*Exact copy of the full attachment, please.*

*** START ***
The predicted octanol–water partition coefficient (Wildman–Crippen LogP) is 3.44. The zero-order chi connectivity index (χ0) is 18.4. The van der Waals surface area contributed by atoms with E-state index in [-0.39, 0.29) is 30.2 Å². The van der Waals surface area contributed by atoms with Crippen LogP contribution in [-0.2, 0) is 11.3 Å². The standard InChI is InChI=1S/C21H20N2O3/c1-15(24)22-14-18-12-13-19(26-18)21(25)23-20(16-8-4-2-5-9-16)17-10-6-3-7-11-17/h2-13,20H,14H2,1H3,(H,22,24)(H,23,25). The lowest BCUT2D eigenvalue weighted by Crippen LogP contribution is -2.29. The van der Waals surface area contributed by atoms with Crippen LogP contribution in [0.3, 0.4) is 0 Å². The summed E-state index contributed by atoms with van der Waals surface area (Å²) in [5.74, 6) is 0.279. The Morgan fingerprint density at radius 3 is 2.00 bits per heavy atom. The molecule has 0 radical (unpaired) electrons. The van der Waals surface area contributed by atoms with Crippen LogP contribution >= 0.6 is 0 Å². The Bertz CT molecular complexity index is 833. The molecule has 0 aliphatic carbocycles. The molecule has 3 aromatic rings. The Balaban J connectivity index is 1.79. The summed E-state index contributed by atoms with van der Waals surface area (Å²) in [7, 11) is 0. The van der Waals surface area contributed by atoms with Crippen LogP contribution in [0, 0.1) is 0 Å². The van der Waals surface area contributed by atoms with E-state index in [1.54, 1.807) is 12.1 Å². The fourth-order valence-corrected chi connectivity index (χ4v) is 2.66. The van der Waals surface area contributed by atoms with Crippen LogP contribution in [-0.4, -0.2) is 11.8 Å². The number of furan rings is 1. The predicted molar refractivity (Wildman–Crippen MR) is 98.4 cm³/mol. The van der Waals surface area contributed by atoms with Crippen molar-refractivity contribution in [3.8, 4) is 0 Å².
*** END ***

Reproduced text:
The predicted octanol–water partition coefficient (Wildman–Crippen LogP) is 3.44. The zero-order chi connectivity index (χ0) is 18.4. The van der Waals surface area contributed by atoms with E-state index in [-0.39, 0.29) is 30.2 Å². The van der Waals surface area contributed by atoms with Crippen LogP contribution in [-0.2, 0) is 11.3 Å². The standard InChI is InChI=1S/C21H20N2O3/c1-15(24)22-14-18-12-13-19(26-18)21(25)23-20(16-8-4-2-5-9-16)17-10-6-3-7-11-17/h2-13,20H,14H2,1H3,(H,22,24)(H,23,25). The lowest BCUT2D eigenvalue weighted by Crippen LogP contribution is -2.29. The van der Waals surface area contributed by atoms with Crippen LogP contribution in [0.3, 0.4) is 0 Å². The summed E-state index contributed by atoms with van der Waals surface area (Å²) in [5.74, 6) is 0.279. The Morgan fingerprint density at radius 3 is 2.00 bits per heavy atom. The molecule has 0 radical (unpaired) electrons. The van der Waals surface area contributed by atoms with Crippen LogP contribution >= 0.6 is 0 Å². The Bertz CT molecular complexity index is 833. The molecule has 0 aliphatic carbocycles. The molecule has 3 aromatic rings. The Balaban J connectivity index is 1.79. The summed E-state index contributed by atoms with van der Waals surface area (Å²) in [7, 11) is 0. The van der Waals surface area contributed by atoms with Crippen LogP contribution in [0, 0.1) is 0 Å². The van der Waals surface area contributed by atoms with E-state index in [1.54, 1.807) is 12.1 Å². The fourth-order valence-corrected chi connectivity index (χ4v) is 2.66. The van der Waals surface area contributed by atoms with Crippen LogP contribution in [-0.4, -0.2) is 11.8 Å². The number of furan rings is 1. The predicted molar refractivity (Wildman–Crippen MR) is 98.4 cm³/mol. The van der Waals surface area contributed by atoms with Crippen molar-refractivity contribution in [3.8, 4) is 0 Å².